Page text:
MSNBC Guest Breaks out Into a Boy Band Song Mid-Interview

(Photo by Amy Harris/Invision/AP, File)

What’s the best way to make a point? As wisdom has doled, “Say it in a song.”

That’s the advice MSNBC guest Roben Farzad followed Wednesday while discussing gas prices with host Katy Tur.


In case you missed it, Biden peered into a teleprompter earlier in the day and proposed a gas-tax vacation.

RedState Senior Editor Joe Cunningham covered it thusly:

Joe Biden has officially announced his plan to ask Congress for a three-month gas tax holiday. Proponents see it as an opportunity to ease the burden high gas prices are putting on American families, particularly middle- and lower-class families.

The problem, as opponents are pointing out, is the negative impact such a holiday would actually have.

As my colleague Nick Arama pointed out earlier today, one of the biggest impacts a gas tax holiday will have is to increase demand while decreasing supply. And when demand goes up and supply goes down, prices also go up. The supposed 18 cents per gallon motorists would save? Negated by the increasing price of the dwindling supply.

In addition to blaming Big Oil, the President put it to Putin and Republicans:

“[F]or all those Republicans in Congress criticizing me today for high gas prices in America, are you now saying we were wrong to support Ukraine? Are you saying we were wrong to stand up to Putin? Are you saying that we would rather have lower gas prices in America and Putin’s iron fist in Europe?”



On MSNBC, journalist Mike Memoli seconded oil-company castigation:

“You heard him talk about the oil companies, who are making record profits at a time that Americans are increasingly concerned about record costs.”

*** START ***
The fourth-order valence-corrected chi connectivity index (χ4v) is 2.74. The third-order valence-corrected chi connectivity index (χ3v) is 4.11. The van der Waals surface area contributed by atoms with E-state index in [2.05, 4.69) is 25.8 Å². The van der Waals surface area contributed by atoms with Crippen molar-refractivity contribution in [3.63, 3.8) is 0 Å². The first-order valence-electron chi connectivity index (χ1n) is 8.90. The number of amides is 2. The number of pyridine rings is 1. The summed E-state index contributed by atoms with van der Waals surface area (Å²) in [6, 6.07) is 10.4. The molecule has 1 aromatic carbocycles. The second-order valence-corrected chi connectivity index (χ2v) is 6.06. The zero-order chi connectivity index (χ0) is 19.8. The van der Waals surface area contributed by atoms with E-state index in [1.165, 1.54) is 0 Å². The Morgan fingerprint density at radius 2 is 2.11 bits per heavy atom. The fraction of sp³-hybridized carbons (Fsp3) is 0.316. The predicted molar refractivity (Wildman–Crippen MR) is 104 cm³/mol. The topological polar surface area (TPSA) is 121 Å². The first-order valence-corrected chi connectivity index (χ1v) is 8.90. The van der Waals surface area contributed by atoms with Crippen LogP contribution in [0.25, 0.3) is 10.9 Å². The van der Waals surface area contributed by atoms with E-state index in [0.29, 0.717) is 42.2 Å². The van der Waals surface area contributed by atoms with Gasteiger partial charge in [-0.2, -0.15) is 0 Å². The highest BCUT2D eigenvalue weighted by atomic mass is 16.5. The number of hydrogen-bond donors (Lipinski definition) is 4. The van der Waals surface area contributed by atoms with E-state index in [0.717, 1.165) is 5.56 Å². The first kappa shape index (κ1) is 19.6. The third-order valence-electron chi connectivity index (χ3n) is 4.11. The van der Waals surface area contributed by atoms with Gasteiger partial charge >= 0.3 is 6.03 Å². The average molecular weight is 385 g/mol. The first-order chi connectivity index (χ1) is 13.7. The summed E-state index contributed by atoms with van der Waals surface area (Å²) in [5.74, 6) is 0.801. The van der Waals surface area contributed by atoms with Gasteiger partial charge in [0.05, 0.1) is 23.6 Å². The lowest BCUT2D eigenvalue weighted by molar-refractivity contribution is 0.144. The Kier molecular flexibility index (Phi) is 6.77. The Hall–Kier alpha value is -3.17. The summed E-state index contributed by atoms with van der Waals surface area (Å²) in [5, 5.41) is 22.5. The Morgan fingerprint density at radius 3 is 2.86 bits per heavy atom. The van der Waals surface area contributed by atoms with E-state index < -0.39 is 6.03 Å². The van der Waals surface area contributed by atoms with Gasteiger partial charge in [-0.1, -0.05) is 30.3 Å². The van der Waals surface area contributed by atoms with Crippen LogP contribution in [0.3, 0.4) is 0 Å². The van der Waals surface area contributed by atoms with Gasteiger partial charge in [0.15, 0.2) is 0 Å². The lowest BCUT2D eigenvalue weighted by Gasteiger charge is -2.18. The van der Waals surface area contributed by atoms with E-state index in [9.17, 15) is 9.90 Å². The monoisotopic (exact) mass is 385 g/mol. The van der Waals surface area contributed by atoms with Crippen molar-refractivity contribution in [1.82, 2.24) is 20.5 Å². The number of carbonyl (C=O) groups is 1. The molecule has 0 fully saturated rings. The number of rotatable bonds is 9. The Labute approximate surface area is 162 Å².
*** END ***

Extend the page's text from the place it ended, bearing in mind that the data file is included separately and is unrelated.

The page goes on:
Then radio host and NPR contributor Roben Farzad chimed in with something downright toe-tappable. Amid the lighting-up of gas, he burst into a Backstreet Boys hit.

“Who’s to blame for the cost of oil being so high right now?” he asked. “Is it because of President Biden’s policies, or are there other effects going on?”

Roben teed his ball, pulled back his club…

“Did you see this back-and-forth between Biden and the CEO of Chevron? And kind of his emotions, he was so touchy-feely, and I could see if the oil execs had kind of more chill to them, they’d be like, ‘Quit playing games with my heart.'”


But he didn’t merely speak the words. Roben gave it his boy-band best. And honestly, he wasn’t bad.

The man even did the moves.

It was a true game-changer.

Afterward, the interview couldn’t proceed normally. Katy admitted, “I mean, I like you’re singing. I was a little bit thrown by the singing, even though I know you warned me that you were going to do it…”

For anyone able to focus on what followed, Katy posed that Americans won’t feel bad for oil companies when electric cars “wipe out [their] business model.”

“If you really want to get into it,” she offered, “and talk about why we are so dependent on oil, you could make a strong argument that Exxon is the reason because they changed their corporate model.”

Roben was in sync: “But ask Exxon, Exxon is owned by its shareholders…and they’re probably baying for a bigger dividend right now, or dividend visibility or stock buybacks. And no one wants to hear that, and it’s unpatriotic. But it’s not a state-owned oil company.”


Back to the singing, I think all MSNBC guests should have to belt out their beliefs from now on. After all, there’ve been epic ideas; I can only imagine they’d make for sensational songs…



See more content from me:

So You’ll Revamp Your Life to Stop Climate Change, Man Wears 70 Pounds of Garbage

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California University’s ‘Womxn’s Center’ Worries Blind People Won’t Know It’s Spelled That Way

Find all my RedState work here.

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